Diary Entry 17 September
The entries below were made over the last couple of months, as I read a self-help book. CPTSD: From Surviving To Thriving by Pete Walker.
2 August 2020
I'm already finding the ideas incredibly helpful. Too much to break down now but it really is helping with my recent efforts to stop seeing myself as intrinsically defective. The emotional flashbacks section was really well put, first time I have understood the concept. This understanding was followed by "Ah! So that is what is going on with me!" The book is also helping me to begin to feel... (whisper it) as if I maybe starting to like myself a little!? It has also introduced me to my new favourite word, 'parentdectomy'
12 August 2020
Have carefully read through chapter 6, the four F's about three times. I found it hard but helpful to recognise that I often lead with the fawn response. Not something that I wanted to believe about myself, but true. I felt good to recognise how far I have come in being able to utilise different four F's in day today life. Some are still less than nuanced reactions
but the chapter has given me a map to work from. I uncomfortably recognise the flight/freeze response, described as working to exhaustion, vegging out and then throwing yourself back into work on recovery. I want to think more about this. Chapter 7 is equally meaningful to me. I will read that a couple of more times before moving on.
24 August 2020
I've read chapters 7 & 8 multiple times. Chapter 7 was strongly connected to chapter 6, chapter 8 is Emotional Flashbacks. It has given me so many ideas of how to self-soothe. Applying some of the lessons from this chapter to the section on Self-Medication allowed me to explore a feeling and the associated self-destructive response. Today, I didn't overeat as a response to a strong and frequent emotion [abject loneliness]. I think I now have a handle on this emotion and, after addressing a few further instances, can place it in the solved category. I think the method used is applicable to many future scenarios. Today was a victory thanks to Pete Walker & me.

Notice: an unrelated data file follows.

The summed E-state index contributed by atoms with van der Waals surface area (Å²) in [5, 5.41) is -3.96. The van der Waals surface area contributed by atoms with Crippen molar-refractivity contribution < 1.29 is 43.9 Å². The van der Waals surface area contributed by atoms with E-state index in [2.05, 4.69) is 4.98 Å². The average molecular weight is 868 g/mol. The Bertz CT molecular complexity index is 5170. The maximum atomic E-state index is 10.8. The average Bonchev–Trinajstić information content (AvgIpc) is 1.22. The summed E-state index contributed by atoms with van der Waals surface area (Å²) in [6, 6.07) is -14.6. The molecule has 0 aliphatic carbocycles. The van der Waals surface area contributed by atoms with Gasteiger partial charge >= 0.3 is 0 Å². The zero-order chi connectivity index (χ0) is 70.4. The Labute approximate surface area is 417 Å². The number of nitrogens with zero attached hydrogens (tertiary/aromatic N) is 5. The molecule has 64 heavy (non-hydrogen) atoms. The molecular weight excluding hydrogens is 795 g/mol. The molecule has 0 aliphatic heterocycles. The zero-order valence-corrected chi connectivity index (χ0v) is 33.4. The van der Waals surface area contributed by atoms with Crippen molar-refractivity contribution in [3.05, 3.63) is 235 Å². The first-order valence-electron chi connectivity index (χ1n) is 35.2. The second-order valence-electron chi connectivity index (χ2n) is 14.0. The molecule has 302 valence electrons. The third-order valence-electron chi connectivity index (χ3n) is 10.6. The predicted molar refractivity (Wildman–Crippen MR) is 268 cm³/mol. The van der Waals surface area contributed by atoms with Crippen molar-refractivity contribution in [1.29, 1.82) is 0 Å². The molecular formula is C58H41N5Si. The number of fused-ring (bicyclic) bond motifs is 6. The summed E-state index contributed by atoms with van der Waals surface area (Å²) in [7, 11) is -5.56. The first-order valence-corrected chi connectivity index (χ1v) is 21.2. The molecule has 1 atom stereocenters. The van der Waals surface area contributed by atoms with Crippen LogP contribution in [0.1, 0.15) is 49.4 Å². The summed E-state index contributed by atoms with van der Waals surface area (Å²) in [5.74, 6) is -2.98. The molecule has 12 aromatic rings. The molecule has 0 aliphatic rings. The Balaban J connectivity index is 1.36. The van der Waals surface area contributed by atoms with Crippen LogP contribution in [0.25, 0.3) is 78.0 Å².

26 August 2020
I've now read chapter 9, Shrinking the inner critic.
On first read, I thought the idea of getting mad at the inner critic was a bit silly.
My big takeaway has been learning to differentiate between my CBT type inner critic of "I can't do it", "It will be a disaster because it is me", etc. and what seem to be the fundemental assumptions that those predictions are based on. I am incompetent, I'm mad, I am useless, I am shameful, I am ugly, I am weak, etc. The first set of criticisms emanate from my distorted logic and I have been somewhat successful at managing those by contesting the logic. The second set do not emanate from me but are the words of my bullies. They are well worth becoming angry over. Identifying them as originating outside myself, and using anger at the originators as the hook to dismiss them, seems to be a promising route. Before today, these assumptions were, not unnoticed but not seen in the same light. I look forward to using this new understanding to make that abusive internalised bully shrivel up and die.
8 September 2020
Chapter 10, The Outer Critic.
I was smugly confident that I didn't have an outer critic. I was wrong. My main takeaway has been that I have a voice that assumes everyone I don't know well is a bully waiting for an opportunity to violently or verbally attack / humiliate. I suspect this voice is what supports my fear of others and my fawn response. A really good realisation. Now I can see what is going on, I can address it
11 September 2020